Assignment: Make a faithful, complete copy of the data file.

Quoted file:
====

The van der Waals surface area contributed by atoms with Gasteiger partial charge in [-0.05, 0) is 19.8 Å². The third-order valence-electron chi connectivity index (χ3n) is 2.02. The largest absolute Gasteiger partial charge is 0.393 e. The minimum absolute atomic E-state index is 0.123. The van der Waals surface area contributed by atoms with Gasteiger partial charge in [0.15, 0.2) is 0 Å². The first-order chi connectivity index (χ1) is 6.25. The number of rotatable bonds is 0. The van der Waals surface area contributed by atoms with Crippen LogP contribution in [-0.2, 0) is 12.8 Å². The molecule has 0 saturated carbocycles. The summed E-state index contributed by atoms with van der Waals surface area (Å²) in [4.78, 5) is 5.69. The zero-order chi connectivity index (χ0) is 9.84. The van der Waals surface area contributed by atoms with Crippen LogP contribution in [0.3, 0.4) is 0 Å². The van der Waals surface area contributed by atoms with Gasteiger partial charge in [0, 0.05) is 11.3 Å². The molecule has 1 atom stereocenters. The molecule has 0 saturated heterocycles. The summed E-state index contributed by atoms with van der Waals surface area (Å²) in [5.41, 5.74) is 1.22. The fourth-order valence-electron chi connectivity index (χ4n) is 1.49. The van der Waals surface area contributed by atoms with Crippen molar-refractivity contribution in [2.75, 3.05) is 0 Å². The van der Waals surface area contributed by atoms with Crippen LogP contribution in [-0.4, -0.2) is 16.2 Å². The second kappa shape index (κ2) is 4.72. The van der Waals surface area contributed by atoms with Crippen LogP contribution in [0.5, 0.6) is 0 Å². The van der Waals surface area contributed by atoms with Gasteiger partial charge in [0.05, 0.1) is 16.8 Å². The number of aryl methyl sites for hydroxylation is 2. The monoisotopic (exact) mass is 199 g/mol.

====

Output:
The van der Waals surface area contributed by atoms with Gasteiger partial charge in [-0.05, 0) is 19.8 Å². The third-order valence-electron chi connectivity index (χ3n) is 2.02. The largest absolute Gasteiger partial charge is 0.393 e. The minimum absolute atomic E-state index is 0.123. The van der Waals surface area contributed by atoms with Gasteiger partial charge in [0.15, 0.2) is 0 Å². The first-order chi connectivity index (χ1) is 6.25. The number of rotatable bonds is 0. The van der Waals surface area contributed by atoms with Crippen LogP contribution in [-0.2, 0) is 12.8 Å². The molecule has 0 saturated carbocycles. The summed E-state index contributed by atoms with van der Waals surface area (Å²) in [4.78, 5) is 5.69. The zero-order chi connectivity index (χ0) is 9.84. The van der Waals surface area contributed by atoms with Crippen LogP contribution in [0.3, 0.4) is 0 Å². The van der Waals surface area contributed by atoms with Gasteiger partial charge in [0, 0.05) is 11.3 Å². The molecule has 1 atom stereocenters. The molecule has 0 saturated heterocycles. The summed E-state index contributed by atoms with van der Waals surface area (Å²) in [5.41, 5.74) is 1.22. The fourth-order valence-electron chi connectivity index (χ4n) is 1.49. The van der Waals surface area contributed by atoms with Crippen molar-refractivity contribution in [2.75, 3.05) is 0 Å². The van der Waals surface area contributed by atoms with Crippen LogP contribution in [-0.4, -0.2) is 16.2 Å². The second kappa shape index (κ2) is 4.72. The van der Waals surface area contributed by atoms with Crippen LogP contribution in [0.5, 0.6) is 0 Å². The van der Waals surface area contributed by atoms with Gasteiger partial charge in [0.05, 0.1) is 16.8 Å². The number of aryl methyl sites for hydroxylation is 2. The monoisotopic (exact) mass is 199 g/mol.